Sharing information

All relevant safety information that the Health Services Safety Investigations Body (HSSIB) obtains is provided in a patient safety investigation report. Our reports do not name individuals or organisations. This is so the focus is on the system issues that affect how care is provided to patients.

Duty of candour

During investigations we check that NHS and healthcare organisations have met their duty of candour responsibility to patients and families who have been harmed during their care.

The duty of candour requires registered providers and registered managers to act in an open and transparent way with people receiving care or treatment from them. The regulation also defines ‘notifiable safety incidents’ and specifies how registered persons must apply the duty of candour if these incidents occur.

Protected disclosure

HSSIB investigations cannot apportion blame, civil or criminal liability, or decide whether any action needs to be taken against an individual by a regulatory body.

To support this, protected disclosure means specific evidence from of our patient safety investigations must not be disclosed and HSSIB reports are not usually admissible evidence in legal proceedings.

We hope that with these protections people will feel confident they can share sensitive information about issues that contributed to patient harm occurring, without the risk of their colleagues, employer, or other agencies responding in a punitive way, or their statements being made public.

It gives staff a greater opportunity to talk about other factors that may not be directly connected to a specific patient safety incident. This allows us to understand and address the systemic issues that impact on patient safety in England.

For example, we have heard from NHS and other healthcare staff about wider system challenges that they may not want to disclose to their employer or other agencies, including:

  • Relationships with colleagues and their team culture.
  • Frustrations about previously raising concerns that were not listened to.
  • Decisions that negatively impact on wider safety culture.

A HSSIB investigation is focused on national, system level issues, and so does not replace any local investigation or other legal process. This means that other investigating organisations may interview the same individuals as the HSSIB investigation and have access to all the same relevant clinical and organisational information (such as patient notes and administrative records) as each organisations own powers may provide.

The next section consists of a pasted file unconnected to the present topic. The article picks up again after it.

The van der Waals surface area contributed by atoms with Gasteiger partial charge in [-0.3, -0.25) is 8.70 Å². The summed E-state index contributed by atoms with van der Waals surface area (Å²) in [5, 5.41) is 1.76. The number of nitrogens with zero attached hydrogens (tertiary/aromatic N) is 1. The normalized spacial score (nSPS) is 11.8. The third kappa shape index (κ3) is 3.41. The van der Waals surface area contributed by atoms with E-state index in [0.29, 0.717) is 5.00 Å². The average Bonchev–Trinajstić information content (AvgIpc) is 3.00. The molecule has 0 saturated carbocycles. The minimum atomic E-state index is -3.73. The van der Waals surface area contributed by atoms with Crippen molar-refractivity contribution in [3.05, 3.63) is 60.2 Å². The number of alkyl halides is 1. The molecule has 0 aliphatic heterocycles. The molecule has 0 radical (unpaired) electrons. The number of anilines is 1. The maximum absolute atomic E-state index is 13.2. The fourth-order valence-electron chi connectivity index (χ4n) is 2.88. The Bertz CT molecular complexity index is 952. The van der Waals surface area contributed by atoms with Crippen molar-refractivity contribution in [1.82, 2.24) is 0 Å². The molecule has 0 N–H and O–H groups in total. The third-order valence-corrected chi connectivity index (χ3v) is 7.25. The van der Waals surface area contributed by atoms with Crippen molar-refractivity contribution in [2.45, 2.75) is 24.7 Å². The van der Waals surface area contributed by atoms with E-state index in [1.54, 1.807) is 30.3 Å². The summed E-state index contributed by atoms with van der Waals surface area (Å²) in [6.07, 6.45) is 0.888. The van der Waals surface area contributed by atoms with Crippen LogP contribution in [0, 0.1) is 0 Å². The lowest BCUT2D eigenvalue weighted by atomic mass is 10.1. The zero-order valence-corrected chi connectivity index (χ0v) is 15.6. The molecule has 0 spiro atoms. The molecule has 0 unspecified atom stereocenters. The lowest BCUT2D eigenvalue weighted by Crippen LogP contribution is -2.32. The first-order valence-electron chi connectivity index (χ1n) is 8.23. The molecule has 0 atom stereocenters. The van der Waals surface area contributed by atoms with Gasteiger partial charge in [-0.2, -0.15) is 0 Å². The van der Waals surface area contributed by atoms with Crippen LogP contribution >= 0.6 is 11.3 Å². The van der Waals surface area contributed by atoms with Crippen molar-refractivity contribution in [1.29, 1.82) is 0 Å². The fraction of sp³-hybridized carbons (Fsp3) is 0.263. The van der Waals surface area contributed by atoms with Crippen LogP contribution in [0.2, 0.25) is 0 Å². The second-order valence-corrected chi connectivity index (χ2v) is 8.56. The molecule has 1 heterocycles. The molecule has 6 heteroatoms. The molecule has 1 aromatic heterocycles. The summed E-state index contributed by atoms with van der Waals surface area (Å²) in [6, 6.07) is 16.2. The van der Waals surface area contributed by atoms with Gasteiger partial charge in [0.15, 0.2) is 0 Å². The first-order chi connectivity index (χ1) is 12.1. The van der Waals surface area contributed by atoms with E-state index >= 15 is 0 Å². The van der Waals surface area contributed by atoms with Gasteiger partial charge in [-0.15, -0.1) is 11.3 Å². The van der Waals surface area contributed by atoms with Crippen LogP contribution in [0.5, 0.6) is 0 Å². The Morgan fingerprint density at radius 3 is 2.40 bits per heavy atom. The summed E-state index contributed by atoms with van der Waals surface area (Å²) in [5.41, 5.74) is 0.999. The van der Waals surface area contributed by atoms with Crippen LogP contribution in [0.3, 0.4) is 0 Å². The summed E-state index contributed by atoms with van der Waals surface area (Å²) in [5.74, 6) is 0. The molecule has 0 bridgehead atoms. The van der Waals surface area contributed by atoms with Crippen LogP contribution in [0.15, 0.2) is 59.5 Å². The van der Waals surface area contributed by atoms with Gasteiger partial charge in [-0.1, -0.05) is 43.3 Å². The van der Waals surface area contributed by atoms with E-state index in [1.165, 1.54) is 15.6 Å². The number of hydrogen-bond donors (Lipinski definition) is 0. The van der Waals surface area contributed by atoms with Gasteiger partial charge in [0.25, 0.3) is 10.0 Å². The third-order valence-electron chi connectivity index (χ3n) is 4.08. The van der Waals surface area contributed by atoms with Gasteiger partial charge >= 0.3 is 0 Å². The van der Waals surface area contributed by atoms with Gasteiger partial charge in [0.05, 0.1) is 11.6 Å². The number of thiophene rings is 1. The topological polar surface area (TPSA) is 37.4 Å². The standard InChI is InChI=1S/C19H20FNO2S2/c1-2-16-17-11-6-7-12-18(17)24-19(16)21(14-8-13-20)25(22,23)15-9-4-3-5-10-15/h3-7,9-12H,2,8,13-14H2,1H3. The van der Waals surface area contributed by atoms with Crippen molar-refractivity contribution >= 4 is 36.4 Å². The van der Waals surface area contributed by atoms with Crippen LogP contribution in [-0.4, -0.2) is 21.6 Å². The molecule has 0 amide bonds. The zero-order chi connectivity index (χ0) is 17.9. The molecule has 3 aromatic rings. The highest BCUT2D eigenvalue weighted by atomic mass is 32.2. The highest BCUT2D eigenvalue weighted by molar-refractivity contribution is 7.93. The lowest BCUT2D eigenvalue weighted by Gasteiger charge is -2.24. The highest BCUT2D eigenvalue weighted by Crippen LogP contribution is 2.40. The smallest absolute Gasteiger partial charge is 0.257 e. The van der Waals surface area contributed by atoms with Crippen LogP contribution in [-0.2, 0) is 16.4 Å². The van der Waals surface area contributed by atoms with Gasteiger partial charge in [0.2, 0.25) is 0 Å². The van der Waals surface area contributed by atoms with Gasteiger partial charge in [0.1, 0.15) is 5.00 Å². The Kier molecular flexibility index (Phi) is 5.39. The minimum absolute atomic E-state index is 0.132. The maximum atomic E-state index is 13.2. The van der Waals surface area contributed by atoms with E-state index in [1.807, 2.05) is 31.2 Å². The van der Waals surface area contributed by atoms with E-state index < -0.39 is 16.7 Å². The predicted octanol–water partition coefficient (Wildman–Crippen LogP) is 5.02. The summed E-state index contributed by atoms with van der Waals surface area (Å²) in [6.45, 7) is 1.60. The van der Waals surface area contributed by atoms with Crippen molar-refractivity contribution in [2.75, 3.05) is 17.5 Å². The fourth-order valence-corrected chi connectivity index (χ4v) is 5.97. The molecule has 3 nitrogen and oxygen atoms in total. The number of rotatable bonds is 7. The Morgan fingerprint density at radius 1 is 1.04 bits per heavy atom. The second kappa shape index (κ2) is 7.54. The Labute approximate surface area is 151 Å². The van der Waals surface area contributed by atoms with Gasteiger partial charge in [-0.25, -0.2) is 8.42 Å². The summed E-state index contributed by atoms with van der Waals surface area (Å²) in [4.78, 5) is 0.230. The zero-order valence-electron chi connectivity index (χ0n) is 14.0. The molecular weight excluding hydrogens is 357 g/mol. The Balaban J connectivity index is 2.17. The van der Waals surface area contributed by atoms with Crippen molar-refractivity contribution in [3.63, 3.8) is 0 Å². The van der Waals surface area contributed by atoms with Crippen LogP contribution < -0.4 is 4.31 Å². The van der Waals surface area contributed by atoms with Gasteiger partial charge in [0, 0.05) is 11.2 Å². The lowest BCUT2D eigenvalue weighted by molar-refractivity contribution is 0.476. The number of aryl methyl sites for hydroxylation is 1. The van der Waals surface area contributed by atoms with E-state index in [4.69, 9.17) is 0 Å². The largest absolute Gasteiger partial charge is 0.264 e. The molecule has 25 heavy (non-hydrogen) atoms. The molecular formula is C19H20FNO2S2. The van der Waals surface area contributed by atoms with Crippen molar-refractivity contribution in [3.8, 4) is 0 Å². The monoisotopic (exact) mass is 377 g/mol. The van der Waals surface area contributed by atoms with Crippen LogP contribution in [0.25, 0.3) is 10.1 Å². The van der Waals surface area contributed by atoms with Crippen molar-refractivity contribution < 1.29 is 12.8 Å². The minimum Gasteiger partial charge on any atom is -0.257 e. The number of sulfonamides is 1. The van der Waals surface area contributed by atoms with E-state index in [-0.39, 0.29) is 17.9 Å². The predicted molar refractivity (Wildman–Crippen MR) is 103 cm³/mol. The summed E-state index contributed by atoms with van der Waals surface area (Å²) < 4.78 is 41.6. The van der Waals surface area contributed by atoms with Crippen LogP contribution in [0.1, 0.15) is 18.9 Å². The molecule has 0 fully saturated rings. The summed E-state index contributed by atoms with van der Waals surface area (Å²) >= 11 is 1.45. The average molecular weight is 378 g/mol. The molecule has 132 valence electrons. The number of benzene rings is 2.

Exceptions to protected disclosure

There are limited circumstances in which HSSIB may disclose, or may be forced to disclose, protected information.

These are disclosures:

  • relating to safety risks
  • by order of the High Court
  • for purposes of investigations
  • relating to prosecution or investigation of offences.

Disclosures relating to safety risks

The HSSIB may disclose protected material where:

  • It reasonably believes that the disclosure of the material is necessary to address a serious and continuing risk to the safety of any patient or to the public.
  • The HSSIB believes that the person the disclosure is made to is in a position to address the risk.
  • The disclosure is only to the extent necessary to allow the person to take steps to address the risk.

This type of provision may be familiar to clinical staff through their professional regulators. It’s similar to professional obligations when clinicians may be justified in disclosing confidential patient information.

The HSSIB has asked to become a signatory to the Emerging Concerns Protocol. The purpose of the protocol is to provide a clearly defined mechanism for organisations which have a role in the quality and safety of care provision, to share information that may indicate risks to people who use services, their carers, families or professionals. When it is necessary to escalate a serious or continuing risk to national organisations, we can do this quickly and effectively.

Disclosure by order of the High Court

A person may apply to the High Court for an order that the HSSIB must disclose protected material.

The High Court may make an order for the HSSIB to disclose protected materials, but must consider:

  • Any adverse impact on current and future HSSIB investigations by deterring persons from providing information for the purposes of investigations.
  • Any adverse impact on securing the improvement of the safety of healthcare services provided to patients in England.

The HSSIB can make representations to the High Court to contest the release of any information.

Disclosures for purposes of investigations

The HSSIB can disclose protected materials to a person connected to the HSSIB where disclosure is reasonably necessary to carry out a HSSIB investigation. For example, where we need to share a draft investigation report for comments that contains information gathered during our investigation and where we publish a final or interim report.

Disclosures relating to prosecution or investigation of offences

The HSSIB can disclose information if it reasonably believes that the disclosure is necessary for the purposes of prosecuting or investigation of an offence under the Health and Care Act 2022. This is where someone may be suspected of unlawfully disclosing HSSIB protected information.